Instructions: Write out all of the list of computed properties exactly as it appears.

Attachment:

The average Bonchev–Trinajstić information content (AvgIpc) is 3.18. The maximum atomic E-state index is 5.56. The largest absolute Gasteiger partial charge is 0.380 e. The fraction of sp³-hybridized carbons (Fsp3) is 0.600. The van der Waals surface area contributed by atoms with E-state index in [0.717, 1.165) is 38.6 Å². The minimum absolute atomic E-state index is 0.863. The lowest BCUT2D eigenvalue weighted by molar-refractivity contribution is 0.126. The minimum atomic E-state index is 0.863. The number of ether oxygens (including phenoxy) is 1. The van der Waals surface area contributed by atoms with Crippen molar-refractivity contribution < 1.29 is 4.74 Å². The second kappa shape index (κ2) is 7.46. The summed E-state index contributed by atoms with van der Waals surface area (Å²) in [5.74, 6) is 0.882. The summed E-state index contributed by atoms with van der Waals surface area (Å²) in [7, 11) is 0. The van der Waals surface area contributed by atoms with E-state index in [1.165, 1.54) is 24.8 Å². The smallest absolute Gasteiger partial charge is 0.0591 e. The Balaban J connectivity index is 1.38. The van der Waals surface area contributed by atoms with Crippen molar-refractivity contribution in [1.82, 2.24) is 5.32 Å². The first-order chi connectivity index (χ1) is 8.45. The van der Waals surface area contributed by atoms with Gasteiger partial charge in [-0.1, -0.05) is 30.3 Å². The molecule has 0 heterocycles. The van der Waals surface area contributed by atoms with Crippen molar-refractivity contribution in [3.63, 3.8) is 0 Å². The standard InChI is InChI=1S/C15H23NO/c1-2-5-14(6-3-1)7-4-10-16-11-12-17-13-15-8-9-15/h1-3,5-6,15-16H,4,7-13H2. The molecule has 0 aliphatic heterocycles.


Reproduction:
The average Bonchev–Trinajstić information content (AvgIpc) is 3.18. The maximum atomic E-state index is 5.56. The largest absolute Gasteiger partial charge is 0.380 e. The fraction of sp³-hybridized carbons (Fsp3) is 0.600. The van der Waals surface area contributed by atoms with E-state index in [0.717, 1.165) is 38.6 Å². The minimum absolute atomic E-state index is 0.863. The lowest BCUT2D eigenvalue weighted by molar-refractivity contribution is 0.126. The minimum atomic E-state index is 0.863. The number of ether oxygens (including phenoxy) is 1. The van der Waals surface area contributed by atoms with Crippen molar-refractivity contribution < 1.29 is 4.74 Å². The second kappa shape index (κ2) is 7.46. The summed E-state index contributed by atoms with van der Waals surface area (Å²) in [5.74, 6) is 0.882. The summed E-state index contributed by atoms with van der Waals surface area (Å²) in [7, 11) is 0. The van der Waals surface area contributed by atoms with E-state index in [1.165, 1.54) is 24.8 Å². The smallest absolute Gasteiger partial charge is 0.0591 e. The Balaban J connectivity index is 1.38. The van der Waals surface area contributed by atoms with Crippen molar-refractivity contribution in [1.82, 2.24) is 5.32 Å². The first-order chi connectivity index (χ1) is 8.45. The van der Waals surface area contributed by atoms with Gasteiger partial charge in [-0.1, -0.05) is 30.3 Å². The molecule has 0 heterocycles. The van der Waals surface area contributed by atoms with Crippen molar-refractivity contribution in [3.63, 3.8) is 0 Å². The standard InChI is InChI=1S/C15H23NO/c1-2-5-14(6-3-1)7-4-10-16-11-12-17-13-15-8-9-15/h1-3,5-6,15-16H,4,7-13H2. The molecule has 0 aliphatic heterocycles.